Wanna Help Train Missionaries?

     We have a library here at POC (Pacific Orientation Course). Part of the training program is reading assignments. The students can choose books on a wide range of subjects from our library. They can also choose from a filing cabinet full of periodical articles. In addition to school work people often read for fun and self betterment.

     Part of my roll here, now that this is my permanent position, is teaching the Anthropology classes. I have started to look at how they were taught before and what materials are being used. I have come to the conclusion that a lot of the material is out of date.

     I have talked to my boss about getting some new materials and they are all for it. I have lots of stuff in mind but I don’t want it to too heavily weighted with my point of view and interests.

     So, I want to hear from you guys. What are some books Christian or otherwise that have influenced who you are as a Christian. These books can be for self betterment, missions studies, anthropology, theology, or just plain fun. Please, post as many as you want to here. I am anxious to see what everyone thinks. If you are interested in sending a couple to us to help with the library and missionary training I can also tell you how to do that. I will start the ball rolling with a couple of my own…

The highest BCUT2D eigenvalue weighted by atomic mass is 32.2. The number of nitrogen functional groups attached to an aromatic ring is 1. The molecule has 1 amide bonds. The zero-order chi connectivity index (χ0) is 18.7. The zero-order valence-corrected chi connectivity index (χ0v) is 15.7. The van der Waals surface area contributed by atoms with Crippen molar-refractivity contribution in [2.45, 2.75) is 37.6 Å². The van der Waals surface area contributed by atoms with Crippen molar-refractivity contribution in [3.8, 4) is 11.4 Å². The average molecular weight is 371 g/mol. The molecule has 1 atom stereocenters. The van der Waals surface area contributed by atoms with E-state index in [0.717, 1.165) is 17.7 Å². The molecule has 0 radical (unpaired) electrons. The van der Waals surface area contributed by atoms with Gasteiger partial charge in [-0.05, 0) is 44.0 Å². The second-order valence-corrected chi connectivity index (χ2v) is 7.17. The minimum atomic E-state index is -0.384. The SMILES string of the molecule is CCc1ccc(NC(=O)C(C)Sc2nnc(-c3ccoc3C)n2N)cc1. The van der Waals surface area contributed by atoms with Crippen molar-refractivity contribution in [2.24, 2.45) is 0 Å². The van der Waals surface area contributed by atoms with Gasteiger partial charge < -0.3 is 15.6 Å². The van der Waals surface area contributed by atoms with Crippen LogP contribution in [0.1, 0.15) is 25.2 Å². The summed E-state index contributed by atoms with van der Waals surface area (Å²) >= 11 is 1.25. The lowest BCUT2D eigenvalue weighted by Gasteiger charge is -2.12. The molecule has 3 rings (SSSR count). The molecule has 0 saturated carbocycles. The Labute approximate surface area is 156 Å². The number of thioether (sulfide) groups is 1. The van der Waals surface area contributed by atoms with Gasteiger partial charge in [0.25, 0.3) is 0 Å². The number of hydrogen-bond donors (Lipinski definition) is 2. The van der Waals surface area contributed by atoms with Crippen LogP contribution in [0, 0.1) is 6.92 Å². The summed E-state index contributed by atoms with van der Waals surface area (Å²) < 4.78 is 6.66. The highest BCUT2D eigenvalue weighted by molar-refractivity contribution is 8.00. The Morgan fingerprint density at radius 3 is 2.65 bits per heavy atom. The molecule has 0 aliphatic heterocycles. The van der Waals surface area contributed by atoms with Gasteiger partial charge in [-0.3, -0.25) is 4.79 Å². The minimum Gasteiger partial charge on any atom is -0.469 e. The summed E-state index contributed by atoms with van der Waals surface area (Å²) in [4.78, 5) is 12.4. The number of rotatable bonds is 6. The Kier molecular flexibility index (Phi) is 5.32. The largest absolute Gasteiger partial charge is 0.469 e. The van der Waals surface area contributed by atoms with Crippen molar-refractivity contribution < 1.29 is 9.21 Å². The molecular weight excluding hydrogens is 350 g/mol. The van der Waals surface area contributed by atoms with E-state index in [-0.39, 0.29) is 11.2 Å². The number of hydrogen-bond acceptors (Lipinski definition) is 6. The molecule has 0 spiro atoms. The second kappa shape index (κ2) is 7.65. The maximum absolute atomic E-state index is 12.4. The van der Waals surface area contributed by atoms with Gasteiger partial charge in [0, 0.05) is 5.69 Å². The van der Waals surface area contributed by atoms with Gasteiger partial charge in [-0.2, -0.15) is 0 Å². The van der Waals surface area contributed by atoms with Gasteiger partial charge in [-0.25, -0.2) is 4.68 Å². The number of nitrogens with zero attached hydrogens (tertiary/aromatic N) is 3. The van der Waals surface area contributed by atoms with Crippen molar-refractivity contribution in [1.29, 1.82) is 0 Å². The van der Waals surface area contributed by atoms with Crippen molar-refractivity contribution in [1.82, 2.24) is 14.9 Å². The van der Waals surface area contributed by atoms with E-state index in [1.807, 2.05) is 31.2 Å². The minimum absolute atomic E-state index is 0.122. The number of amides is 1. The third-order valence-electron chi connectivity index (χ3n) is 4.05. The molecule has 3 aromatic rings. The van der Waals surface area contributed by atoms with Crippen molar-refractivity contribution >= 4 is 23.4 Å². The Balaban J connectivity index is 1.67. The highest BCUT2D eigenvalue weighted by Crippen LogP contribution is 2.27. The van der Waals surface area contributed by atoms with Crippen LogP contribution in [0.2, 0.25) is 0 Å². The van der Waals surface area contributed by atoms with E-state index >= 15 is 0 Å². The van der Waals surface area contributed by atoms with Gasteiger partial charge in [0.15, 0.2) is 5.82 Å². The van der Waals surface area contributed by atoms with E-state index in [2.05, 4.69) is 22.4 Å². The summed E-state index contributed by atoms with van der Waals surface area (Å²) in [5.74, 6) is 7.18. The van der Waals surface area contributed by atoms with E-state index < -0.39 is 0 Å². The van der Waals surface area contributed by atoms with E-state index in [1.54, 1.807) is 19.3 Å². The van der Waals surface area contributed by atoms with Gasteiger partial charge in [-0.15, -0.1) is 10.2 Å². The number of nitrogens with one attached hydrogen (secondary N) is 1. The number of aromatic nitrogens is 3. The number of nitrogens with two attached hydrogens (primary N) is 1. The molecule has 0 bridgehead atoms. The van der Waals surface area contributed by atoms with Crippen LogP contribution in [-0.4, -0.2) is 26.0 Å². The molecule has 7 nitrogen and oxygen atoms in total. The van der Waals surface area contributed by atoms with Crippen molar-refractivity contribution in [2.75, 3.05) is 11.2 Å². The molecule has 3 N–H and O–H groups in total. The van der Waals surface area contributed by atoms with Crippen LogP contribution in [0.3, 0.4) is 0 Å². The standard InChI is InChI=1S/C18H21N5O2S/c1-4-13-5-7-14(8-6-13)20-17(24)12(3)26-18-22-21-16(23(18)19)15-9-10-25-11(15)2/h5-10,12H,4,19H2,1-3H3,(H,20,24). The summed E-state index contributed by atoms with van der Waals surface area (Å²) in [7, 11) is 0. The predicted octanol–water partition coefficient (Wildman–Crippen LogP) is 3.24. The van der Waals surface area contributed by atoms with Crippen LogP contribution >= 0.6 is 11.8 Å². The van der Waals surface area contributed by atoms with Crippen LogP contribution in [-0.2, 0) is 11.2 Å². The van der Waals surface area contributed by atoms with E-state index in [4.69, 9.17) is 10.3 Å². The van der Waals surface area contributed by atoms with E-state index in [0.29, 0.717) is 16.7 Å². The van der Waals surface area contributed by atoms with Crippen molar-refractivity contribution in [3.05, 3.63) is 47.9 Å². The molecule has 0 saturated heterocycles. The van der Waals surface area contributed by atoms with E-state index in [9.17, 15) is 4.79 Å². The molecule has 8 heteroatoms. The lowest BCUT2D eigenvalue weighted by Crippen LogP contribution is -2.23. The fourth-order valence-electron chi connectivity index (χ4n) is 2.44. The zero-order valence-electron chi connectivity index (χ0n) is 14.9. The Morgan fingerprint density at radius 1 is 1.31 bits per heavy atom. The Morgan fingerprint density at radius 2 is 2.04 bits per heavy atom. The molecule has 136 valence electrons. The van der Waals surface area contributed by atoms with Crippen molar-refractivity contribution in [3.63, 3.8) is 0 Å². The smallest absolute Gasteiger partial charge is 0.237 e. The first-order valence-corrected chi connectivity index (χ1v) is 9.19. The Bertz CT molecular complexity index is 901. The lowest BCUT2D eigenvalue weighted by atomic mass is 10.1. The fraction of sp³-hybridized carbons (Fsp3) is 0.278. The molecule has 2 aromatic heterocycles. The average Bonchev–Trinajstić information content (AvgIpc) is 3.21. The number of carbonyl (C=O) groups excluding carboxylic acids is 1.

Cultures and Organizations by Hofstede

Walking With the Poor by Myers

Working With the Poor by Myers



Wednesday, June 1, 2011

Bush Medicine



{view from our back veranda}

Matthew has been sick for a while (coughing until he throws up). So yesterday I took him to town to see the doctor. He is an excellent doctor. The more I see him the more I like him. He diagnosed Matthew with a sinus infection (no biggie). He gave him an antibiotic and we were on our way. Silas, Isaac and Evie had the same cough but not nearly as bad. He said don’t worry about them unless it got worse (which I totally agree with).

     My buddy Miani comes by and hangs out several days a week and he has been very concerned about their coughs. So, he decided to bring them some bush medicine. “Some what?” you ask.

     PNG is an amazing place. It is one of the most botanically diverse places on earth. So, the people here have developed a massive list of cures derived from these plants.

     Doctors and researchers come here regularly to learn about these cures. There was a doctor who came to stay in Songum who studied all the cures and plants there.

     Because Tok Pisin is a trade language it is far from exact. I don’t yet understand the local language, Nobnob, so I’m not really sure what exactly he brought. In Tok Pisin he called it “kol lip”. This just means leaf for a cold.  

     Anyway, these are the instructions I received for its use. First, you must cook it over an open fire ( the gas stove in our case, white skin style). When it has changed color and become soft you must wash it. Once you are done washing it you squeeze the juice out of it into a spoon and drink.

     As you can imagine I was a bit apprehensive about this since up until now I had been told and had told my children not to eat plants that you don’t know. I finally decided that Miani and his family weren't dead so it must be alright.

     Isaac was the first guinea pig, I mean patient. It was remarkable how well it worked. Silas was coughing like crazy this morning so he got a dose. And just now Matthew was coughing like crazy so I gave him some. It seems to have worked miracles for all of them.

    I am a firm believer in bush medicine. It is awesome. Lets go eat some weird plants!!!